Instead of fighting, many give in to death by failing to prevent even simple health problems. The poor of Olongapo believe the countless banners plastered around the city that praise the city for being “#1 Kid Friendly City!” or state that the mayor is the “Straight Ticket!” The city's propaganda aims to incapacitate the poor giving them false hope that their world will change for the better. As we walked the dirty streets in Pag-asa it became clear that the city doesn’t care enough to relieve their poverty. The poor need the transforming power of the people of God who are willing experience life with them and empower them with education and faith.
Systemic Complicity of Government Health Care and the Sexual Exploitation of Women
By Kristin Bennecker
The shock of seeing buckets of used speculums on the floor of the gynecological smear room is an image that will remains in your mind. Every week, the girls who work in the bars of Olongapo must report to the city hall health office to receive a mandatory STI (sexually transmitted infection/disease) smear. If the results come back negative, they are free to return to work. However, if the results are positive their bar owner is notified and they are suspended from work for two weeks. We decided to visit the health office in order to gather more information about the medical requirements placed on the girls. The more questions we asked, the deeper we saw into the complexity of the exploitative system the girls are trapped in. As we squeezed into the exam room to speak with the nurse, we quickly realized these women were being subjected to completely inadequate care. The exam table was covered in cracked leather and the room was not stocked with the resources needed to properly sanitize between patients. In comparison to the high-tech care in the States, where fresh paper covers exam tables and women are given clean gowns, this unsanitary treatment of women reveals the perspective of the city health department and the system it serves. In truth, this weekly exam is not done out of concern for the girls, but for the protection of clients that come to the bars. Every day a flood of girls line the halls of the health office, waiting to receive their stamp of approval. On average, the nurse examines 100 girls daily. As she told us about her experiences, we soon discovered that guilt does not lie on one party. Not only were the city health department and the clients/patrons of the bars involved, but the U.S. Navy donated the examination speculums to the health department to ensure their military personnel would be protected from contracting various STIs or diseases. Ultimately, the city participates in the maintenance of a system that oppresses its own women in order to preserve the industry and the health of foreign men. Between the insatiable desire for financial gain and a controlled system, girls are forced to submit to the evil cravings of men and suffer dehumanization.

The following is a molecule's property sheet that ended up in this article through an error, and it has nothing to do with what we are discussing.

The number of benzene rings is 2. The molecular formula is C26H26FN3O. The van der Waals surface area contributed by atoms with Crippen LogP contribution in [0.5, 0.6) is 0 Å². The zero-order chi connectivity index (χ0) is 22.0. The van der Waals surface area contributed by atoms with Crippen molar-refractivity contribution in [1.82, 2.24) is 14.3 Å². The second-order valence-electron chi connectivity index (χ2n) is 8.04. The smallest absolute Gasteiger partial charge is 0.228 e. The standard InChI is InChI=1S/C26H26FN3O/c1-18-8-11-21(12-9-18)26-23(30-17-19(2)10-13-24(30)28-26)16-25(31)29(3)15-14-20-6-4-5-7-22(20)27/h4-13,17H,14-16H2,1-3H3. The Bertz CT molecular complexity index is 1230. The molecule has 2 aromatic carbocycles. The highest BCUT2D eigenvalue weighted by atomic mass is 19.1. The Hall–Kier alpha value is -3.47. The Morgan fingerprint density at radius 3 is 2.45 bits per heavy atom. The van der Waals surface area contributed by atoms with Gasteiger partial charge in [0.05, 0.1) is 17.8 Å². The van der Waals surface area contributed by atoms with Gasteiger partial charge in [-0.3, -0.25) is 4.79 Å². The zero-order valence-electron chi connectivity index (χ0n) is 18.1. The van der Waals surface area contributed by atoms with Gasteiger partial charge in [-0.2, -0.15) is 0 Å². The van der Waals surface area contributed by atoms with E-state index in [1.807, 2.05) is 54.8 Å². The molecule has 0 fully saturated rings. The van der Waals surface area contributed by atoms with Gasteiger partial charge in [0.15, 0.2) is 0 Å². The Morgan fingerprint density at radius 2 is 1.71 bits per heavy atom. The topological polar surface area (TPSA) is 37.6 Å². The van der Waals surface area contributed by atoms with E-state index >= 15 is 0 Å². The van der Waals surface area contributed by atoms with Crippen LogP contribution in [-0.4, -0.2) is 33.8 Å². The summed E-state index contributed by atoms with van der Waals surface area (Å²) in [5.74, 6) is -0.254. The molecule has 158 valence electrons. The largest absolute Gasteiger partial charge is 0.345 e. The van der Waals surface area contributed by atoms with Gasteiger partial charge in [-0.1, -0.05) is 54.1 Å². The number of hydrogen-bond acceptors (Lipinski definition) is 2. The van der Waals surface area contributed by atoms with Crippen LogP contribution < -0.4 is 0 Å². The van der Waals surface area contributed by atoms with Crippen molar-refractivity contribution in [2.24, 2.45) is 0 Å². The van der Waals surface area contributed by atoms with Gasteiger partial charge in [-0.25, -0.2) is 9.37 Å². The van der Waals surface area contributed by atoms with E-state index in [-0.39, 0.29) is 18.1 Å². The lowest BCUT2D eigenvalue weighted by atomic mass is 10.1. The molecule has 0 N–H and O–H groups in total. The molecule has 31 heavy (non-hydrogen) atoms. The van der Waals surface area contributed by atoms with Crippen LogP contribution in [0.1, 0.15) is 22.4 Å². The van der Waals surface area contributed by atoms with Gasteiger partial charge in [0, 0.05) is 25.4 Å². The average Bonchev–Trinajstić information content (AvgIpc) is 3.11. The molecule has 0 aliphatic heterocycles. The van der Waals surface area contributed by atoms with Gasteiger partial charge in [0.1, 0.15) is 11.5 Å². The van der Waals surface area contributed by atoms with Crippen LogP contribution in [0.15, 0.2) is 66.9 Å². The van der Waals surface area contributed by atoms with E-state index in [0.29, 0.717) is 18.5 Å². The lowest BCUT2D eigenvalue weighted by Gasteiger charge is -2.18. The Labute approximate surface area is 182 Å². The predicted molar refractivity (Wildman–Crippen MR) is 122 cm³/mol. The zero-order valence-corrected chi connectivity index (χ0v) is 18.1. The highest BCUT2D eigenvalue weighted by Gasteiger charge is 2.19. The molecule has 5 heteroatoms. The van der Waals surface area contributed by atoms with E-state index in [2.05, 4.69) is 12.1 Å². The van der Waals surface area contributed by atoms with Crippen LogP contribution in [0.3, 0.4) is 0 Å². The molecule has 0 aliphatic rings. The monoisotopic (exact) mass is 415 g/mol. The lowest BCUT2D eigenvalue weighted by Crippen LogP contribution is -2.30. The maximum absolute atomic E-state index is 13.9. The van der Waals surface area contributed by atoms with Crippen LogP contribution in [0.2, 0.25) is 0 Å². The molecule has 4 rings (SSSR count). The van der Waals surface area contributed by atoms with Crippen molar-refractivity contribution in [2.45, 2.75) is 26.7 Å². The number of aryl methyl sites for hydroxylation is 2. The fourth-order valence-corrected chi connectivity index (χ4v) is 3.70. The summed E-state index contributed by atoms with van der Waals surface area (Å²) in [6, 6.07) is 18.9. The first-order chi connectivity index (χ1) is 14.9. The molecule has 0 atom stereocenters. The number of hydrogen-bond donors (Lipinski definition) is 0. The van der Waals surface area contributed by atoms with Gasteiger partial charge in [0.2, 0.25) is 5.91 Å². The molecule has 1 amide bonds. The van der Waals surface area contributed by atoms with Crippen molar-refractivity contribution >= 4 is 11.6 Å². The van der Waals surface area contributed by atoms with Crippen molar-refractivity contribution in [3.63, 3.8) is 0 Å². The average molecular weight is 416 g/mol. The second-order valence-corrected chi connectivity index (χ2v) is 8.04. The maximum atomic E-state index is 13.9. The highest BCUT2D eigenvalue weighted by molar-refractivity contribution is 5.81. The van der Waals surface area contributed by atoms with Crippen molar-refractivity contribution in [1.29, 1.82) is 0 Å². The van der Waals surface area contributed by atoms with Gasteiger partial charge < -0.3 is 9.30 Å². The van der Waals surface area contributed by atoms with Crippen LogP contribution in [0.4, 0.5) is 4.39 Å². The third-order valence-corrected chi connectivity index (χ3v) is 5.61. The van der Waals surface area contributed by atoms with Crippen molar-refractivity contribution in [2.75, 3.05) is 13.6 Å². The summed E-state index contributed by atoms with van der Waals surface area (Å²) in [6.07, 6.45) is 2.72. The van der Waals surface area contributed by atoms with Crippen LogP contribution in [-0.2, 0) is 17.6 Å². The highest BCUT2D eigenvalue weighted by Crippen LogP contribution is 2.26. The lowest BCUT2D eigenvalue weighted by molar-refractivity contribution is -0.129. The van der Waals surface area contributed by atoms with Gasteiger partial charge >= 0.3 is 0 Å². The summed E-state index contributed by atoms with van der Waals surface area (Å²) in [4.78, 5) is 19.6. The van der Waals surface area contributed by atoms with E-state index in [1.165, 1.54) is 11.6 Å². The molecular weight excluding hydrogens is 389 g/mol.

Educating and Empowering Indigenous Peoples
By Brett Madron
At the end of every road leading into the Zambales Mountains, a person can walk only a short distance and find an Aeta community, an indigenous group who has chosen to live separate from mainstream Philippine society. Since the inception of our movement’s work in the Philippines we have worked with 7 different communities of Aeta in the Zambales region. While we certainly want to honor the resilience of the Aeta to live apart from modernized society, we also recognize certain fundamental needs consistent with each community that we, as development workers, will work to meet. I sat with a middle-aged Aeta man named Morris this week as he took a break from building a Nipa hut, the traditional bamboo home of the Aeta people. As he told me that he, his sons, and a few friends working collectively would finish the home’s construction in 1 day, I was reminded of the necessity of the Aeta to cooperate with one another to survive. At the same time, as I observed the malnutrition and poor health conditions of Morris’ children, I was reminded of the great need that exists in these communities for more education, particularly as it relates to the health of their people. I walked away from this visit with the Aeta both informed and burdened concerning the very practical needs that exist among their communities.